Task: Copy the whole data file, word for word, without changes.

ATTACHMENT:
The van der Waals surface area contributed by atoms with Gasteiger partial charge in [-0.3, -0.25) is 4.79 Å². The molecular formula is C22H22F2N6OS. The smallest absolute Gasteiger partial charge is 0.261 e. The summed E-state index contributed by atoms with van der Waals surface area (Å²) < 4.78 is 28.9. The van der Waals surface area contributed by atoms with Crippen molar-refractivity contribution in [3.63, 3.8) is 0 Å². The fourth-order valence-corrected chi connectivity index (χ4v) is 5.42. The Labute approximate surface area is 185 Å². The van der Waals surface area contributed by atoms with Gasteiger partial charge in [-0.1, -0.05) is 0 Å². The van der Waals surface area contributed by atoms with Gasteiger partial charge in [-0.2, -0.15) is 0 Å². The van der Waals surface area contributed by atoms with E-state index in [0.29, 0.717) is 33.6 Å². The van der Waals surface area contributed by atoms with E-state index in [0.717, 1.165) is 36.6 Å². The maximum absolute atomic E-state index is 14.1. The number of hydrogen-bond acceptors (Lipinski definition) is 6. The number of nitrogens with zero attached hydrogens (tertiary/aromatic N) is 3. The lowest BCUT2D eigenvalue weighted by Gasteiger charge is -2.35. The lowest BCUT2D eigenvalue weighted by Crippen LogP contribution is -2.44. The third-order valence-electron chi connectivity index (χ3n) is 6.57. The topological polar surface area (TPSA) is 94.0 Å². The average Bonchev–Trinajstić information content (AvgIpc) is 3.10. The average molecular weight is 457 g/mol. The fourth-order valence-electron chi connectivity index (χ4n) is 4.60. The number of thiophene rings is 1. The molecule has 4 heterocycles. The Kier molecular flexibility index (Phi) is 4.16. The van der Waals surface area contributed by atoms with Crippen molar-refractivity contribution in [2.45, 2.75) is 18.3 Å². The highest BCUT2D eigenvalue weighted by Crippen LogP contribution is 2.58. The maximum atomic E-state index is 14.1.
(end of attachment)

The van der Waals surface area contributed by atoms with Gasteiger partial charge in [-0.3, -0.25) is 4.79 Å². The molecular formula is C22H22F2N6OS. The smallest absolute Gasteiger partial charge is 0.261 e. The summed E-state index contributed by atoms with van der Waals surface area (Å²) < 4.78 is 28.9. The van der Waals surface area contributed by atoms with Crippen molar-refractivity contribution in [3.63, 3.8) is 0 Å². The fourth-order valence-corrected chi connectivity index (χ4v) is 5.42. The Labute approximate surface area is 185 Å². The van der Waals surface area contributed by atoms with Gasteiger partial charge in [-0.1, -0.05) is 0 Å². The van der Waals surface area contributed by atoms with Gasteiger partial charge in [-0.2, -0.15) is 0 Å². The van der Waals surface area contributed by atoms with E-state index in [0.29, 0.717) is 33.6 Å². The van der Waals surface area contributed by atoms with E-state index in [0.717, 1.165) is 36.6 Å². The maximum absolute atomic E-state index is 14.1. The number of hydrogen-bond acceptors (Lipinski definition) is 6. The number of nitrogens with zero attached hydrogens (tertiary/aromatic N) is 3. The lowest BCUT2D eigenvalue weighted by Gasteiger charge is -2.35. The lowest BCUT2D eigenvalue weighted by Crippen LogP contribution is -2.44. The third-order valence-electron chi connectivity index (χ3n) is 6.57. The topological polar surface area (TPSA) is 94.0 Å². The average Bonchev–Trinajstić information content (AvgIpc) is 3.10. The average molecular weight is 457 g/mol. The fourth-order valence-electron chi connectivity index (χ4n) is 4.60. The number of thiophene rings is 1. The molecule has 4 heterocycles. The Kier molecular flexibility index (Phi) is 4.16. The van der Waals surface area contributed by atoms with Crippen molar-refractivity contribution in [2.45, 2.75) is 18.3 Å². The highest BCUT2D eigenvalue weighted by Crippen LogP contribution is 2.58. The maximum atomic E-state index is 14.1.